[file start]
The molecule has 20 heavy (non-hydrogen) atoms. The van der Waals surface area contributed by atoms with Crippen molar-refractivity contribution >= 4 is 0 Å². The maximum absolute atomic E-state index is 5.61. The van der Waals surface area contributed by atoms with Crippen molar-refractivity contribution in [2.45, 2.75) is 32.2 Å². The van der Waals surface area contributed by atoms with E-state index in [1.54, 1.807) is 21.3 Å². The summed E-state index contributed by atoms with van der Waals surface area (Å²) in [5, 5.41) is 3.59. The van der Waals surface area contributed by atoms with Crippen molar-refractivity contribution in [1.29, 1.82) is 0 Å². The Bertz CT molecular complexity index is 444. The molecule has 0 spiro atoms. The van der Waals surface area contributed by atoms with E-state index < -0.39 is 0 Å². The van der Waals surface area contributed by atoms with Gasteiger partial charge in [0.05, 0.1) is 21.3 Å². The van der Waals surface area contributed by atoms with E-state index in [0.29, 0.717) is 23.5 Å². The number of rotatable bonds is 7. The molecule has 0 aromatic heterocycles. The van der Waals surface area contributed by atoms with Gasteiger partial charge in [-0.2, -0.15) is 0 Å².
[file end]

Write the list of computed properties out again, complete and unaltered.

The molecule has 20 heavy (non-hydrogen) atoms. The van der Waals surface area contributed by atoms with Crippen molar-refractivity contribution >= 4 is 0 Å². The maximum absolute atomic E-state index is 5.61. The van der Waals surface area contributed by atoms with Crippen molar-refractivity contribution in [2.45, 2.75) is 32.2 Å². The van der Waals surface area contributed by atoms with E-state index in [1.54, 1.807) is 21.3 Å². The summed E-state index contributed by atoms with van der Waals surface area (Å²) in [5, 5.41) is 3.59. The van der Waals surface area contributed by atoms with Crippen molar-refractivity contribution in [1.29, 1.82) is 0 Å². The Bertz CT molecular complexity index is 444. The molecule has 0 spiro atoms. The van der Waals surface area contributed by atoms with E-state index < -0.39 is 0 Å². The van der Waals surface area contributed by atoms with Gasteiger partial charge in [0.05, 0.1) is 21.3 Å². The van der Waals surface area contributed by atoms with E-state index in [0.29, 0.717) is 23.5 Å². The number of rotatable bonds is 7. The molecule has 0 aromatic heterocycles. The van der Waals surface area contributed by atoms with Gasteiger partial charge in [-0.2, -0.15) is 0 Å².